For a Turkey Sandwich, 1945

It was November in New York City, and the sky  
                was tainted by only one cloud. 

People were a bustle of makeup and 
                costumes, some unfamiliar with an event this size. 

My grandfather,16 at the time, was something 
                my mother would later come to fear: a clown. 

It was the Annual Macy’s Thanksgiving Day Parade, back 
                after a fouryear hiatus due to the war. 
                My grandfather had volunteered to dress 
                up and carry that big balloon along the route: 
                Central Park, Times Square, 34th St. 

Big shoes, checkered jumpsuit, a tangle of strings: this 
                was unlike him. But there he was, in that  
                photograph I have, sitting at a cafeteria table with four 
                other men, all as young as he, shoving his face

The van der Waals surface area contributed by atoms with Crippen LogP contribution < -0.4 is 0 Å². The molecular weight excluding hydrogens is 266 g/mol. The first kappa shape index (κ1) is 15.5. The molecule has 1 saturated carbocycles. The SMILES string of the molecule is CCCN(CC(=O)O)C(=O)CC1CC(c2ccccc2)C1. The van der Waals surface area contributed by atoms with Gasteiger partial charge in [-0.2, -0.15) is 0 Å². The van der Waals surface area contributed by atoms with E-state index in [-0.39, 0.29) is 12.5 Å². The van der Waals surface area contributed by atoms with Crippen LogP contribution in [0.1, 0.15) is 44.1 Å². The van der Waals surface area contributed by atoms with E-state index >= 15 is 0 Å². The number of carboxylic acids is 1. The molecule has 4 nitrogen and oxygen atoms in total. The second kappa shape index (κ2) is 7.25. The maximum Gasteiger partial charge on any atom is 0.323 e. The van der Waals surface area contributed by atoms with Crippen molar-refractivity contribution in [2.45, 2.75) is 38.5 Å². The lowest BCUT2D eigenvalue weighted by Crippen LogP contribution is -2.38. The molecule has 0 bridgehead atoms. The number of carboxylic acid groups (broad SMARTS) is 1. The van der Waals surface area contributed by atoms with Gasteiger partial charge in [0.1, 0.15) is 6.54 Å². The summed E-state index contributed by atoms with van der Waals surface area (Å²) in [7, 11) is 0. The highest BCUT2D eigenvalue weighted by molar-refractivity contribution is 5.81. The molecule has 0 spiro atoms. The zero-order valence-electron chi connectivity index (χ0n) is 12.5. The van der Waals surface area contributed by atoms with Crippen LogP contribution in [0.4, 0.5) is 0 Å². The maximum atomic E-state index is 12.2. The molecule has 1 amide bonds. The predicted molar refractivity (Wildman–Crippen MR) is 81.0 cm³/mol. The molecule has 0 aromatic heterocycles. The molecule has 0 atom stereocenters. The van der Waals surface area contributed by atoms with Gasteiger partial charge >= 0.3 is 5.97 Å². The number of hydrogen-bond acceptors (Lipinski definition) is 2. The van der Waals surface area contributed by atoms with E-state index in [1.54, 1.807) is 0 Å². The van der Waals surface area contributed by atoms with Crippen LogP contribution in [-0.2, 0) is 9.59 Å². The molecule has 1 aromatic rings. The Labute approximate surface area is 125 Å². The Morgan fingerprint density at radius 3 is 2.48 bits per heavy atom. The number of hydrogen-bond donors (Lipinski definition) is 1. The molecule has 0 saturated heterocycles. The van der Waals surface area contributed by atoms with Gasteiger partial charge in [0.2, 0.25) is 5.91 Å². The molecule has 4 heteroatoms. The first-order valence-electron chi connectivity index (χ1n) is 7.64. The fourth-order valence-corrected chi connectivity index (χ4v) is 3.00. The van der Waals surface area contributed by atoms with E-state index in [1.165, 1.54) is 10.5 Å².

with a turkey sandwich.  

The sixth man at their table, 30 years their senior, 
                wore a pinstripe suit, his hand delicately wrapped around a teacup. 

When the day was over, my grandfather’s pockets were 
               full of extra rolls. 

This is a story I have never heard 
               from him, only my mother. 

But I know it was not the first time he 
              did something out of desperation and 
              hunger, and it certainly wasn’t the last.